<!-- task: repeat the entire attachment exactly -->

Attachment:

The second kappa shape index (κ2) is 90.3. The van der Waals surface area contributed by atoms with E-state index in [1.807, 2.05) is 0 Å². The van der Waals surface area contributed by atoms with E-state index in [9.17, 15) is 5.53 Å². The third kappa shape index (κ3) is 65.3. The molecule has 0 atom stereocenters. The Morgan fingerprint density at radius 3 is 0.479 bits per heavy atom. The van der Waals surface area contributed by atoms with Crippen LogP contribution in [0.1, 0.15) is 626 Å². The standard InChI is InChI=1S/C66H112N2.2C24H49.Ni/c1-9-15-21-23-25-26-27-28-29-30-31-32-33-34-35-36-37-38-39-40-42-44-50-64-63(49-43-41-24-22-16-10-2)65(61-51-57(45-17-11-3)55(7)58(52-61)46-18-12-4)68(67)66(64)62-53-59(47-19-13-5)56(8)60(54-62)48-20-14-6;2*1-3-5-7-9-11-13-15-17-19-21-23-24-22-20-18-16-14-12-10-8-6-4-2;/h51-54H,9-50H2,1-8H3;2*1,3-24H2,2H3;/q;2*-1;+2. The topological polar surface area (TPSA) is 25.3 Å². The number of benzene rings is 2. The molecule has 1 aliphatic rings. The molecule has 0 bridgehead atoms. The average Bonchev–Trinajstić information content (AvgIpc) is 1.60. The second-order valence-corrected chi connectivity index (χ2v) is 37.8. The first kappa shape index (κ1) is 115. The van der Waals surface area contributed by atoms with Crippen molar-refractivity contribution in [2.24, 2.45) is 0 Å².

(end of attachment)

The second kappa shape index (κ2) is 90.3. The van der Waals surface area contributed by atoms with E-state index in [1.807, 2.05) is 0 Å². The van der Waals surface area contributed by atoms with E-state index in [9.17, 15) is 5.53 Å². The third kappa shape index (κ3) is 65.3. The molecule has 0 atom stereocenters. The Morgan fingerprint density at radius 3 is 0.479 bits per heavy atom. The van der Waals surface area contributed by atoms with Crippen LogP contribution in [0.1, 0.15) is 626 Å². The standard InChI is InChI=1S/C66H112N2.2C24H49.Ni/c1-9-15-21-23-25-26-27-28-29-30-31-32-33-34-35-36-37-38-39-40-42-44-50-64-63(49-43-41-24-22-16-10-2)65(61-51-57(45-17-11-3)55(7)58(52-61)46-18-12-4)68(67)66(64)62-53-59(47-19-13-5)56(8)60(54-62)48-20-14-6;2*1-3-5-7-9-11-13-15-17-19-21-23-24-22-20-18-16-14-12-10-8-6-4-2;/h51-54H,9-50H2,1-8H3;2*1,3-24H2,2H3;/q;2*-1;+2. The topological polar surface area (TPSA) is 25.3 Å². The number of benzene rings is 2. The molecule has 1 aliphatic rings. The molecule has 0 bridgehead atoms. The average Bonchev–Trinajstić information content (AvgIpc) is 1.60. The second-order valence-corrected chi connectivity index (χ2v) is 37.8. The first kappa shape index (κ1) is 115. The van der Waals surface area contributed by atoms with Crippen molar-refractivity contribution in [2.24, 2.45) is 0 Å².